Cha Vang was a 30-year-old Hmong man from Green Bay, who was murdered by James Nichols on January 6, 2007.[1] Cha Vang was found shot and stabbed, his corpse hidden, in the woods near Peshtigo, Wisconsin. Nichols admitted to killing Vang, insisting the killing was self-defense.[2] On March 19, 2007, Nichols pleaded not guilty to the charges of first degree intentional homicide, felony possession of a weapon, and hiding a corpse.

James Allen Nichols
Born(1978-05-27)May 27, 1978
Criminal statusIncarcerated
Conviction(s)Second-degree intentional homicide
Hiding a corpse
Felon in possession of a firearm
Criminal penalty60 years

On October 6, 2007, a jury found Nichols guilty of a lesser charge of second degree intentional homicide and sentenced him to 60 years in prison. "The message sent to the Hmong community is that someone can shoot a Hmong hunter and not get the maximum sentence," said Tou Ger Xiong, spokesman for the Coalition for Community Relations in St. Paul, Minnesota.[2][3][4]

Evidence and motivation


Mark Witeck, who performed the autopsy on Cha Vang, testified that Vang was shot from about 50 feet away by a shotgun, and stabbed six times in his face and neck.[5]

Attention to possible racial motives has been brought due to some of Nichols' own statements. Nichols has been quoted on record saying Hmong people are bad, mean and "kill everything and that they go for anything that moves."[4] Nichols' employer has testified that two months before the killing, Nichols mentioned that he would have killed a Hmong hunter that he had seen in the woods if he had been carrying a shotgun rather than an air-rifle.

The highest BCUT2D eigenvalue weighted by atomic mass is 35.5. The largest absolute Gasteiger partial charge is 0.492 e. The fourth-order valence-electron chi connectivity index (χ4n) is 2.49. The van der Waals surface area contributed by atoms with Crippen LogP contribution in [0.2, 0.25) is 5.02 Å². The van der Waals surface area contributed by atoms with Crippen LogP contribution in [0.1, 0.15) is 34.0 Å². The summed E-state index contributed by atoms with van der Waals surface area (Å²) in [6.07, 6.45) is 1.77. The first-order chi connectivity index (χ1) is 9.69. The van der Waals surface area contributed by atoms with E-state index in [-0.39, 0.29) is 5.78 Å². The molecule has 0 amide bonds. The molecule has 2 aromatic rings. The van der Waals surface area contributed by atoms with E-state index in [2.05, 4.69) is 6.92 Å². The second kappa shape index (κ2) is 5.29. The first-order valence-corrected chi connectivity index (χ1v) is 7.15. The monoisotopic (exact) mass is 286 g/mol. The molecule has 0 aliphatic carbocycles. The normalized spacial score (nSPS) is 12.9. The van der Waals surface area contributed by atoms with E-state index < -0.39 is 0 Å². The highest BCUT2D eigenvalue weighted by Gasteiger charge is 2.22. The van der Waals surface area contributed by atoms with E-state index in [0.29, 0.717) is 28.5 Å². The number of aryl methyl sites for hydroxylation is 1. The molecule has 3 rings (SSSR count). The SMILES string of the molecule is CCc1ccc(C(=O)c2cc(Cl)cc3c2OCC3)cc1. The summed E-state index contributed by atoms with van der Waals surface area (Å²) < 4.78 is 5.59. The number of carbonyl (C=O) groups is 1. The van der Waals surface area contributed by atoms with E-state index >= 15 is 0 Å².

Effects of the killing


Reports of racial tension in the forests of Wisconsin during hunting seasons had been reported since Chai Soua Vang (no relation), a Hmong hunter, was convicted of killing six Caucasian hunters two years before Cha Vang's murder.[1] Besides the immediate effects felt by family and friends at the death of Cha Vang, the killing stressed the already-tense relations between the Hmong community and predominantly Caucasian hunters in northern Wisconsin.[4]


  1. ^ a b "'Accidental Meeting' Led to Slaying of Hmong Hunter, Sheriff Says". The Index-Journal. January 9, 2007. p. 6. Retrieved December 9, 2014 – via  
  2. ^ a b "Hunter found guilty in death of Hmong man". CNN. Associated Press. October 6, 2007. Archived from the original on August 13, 2007. Retrieved October 6, 2007.
  3. ^ "Hunter Sentences for Killing Hmong Man". The Index-Journal. November 29, 2007. p. 5. Retrieved December 9, 2014 – via  
  4. ^ a b c "James Nichols Sentenced to 69 Years". 620 AM WTMJ. Associated Press. 2007. Archived from the original on 2008-05-06. Retrieved 2008-05-09.
  5. ^ file, Jim Matthews / AP (28 November 2007). "Hunter gets 69 years for killing immigrant". Retrieved 2020-01-04.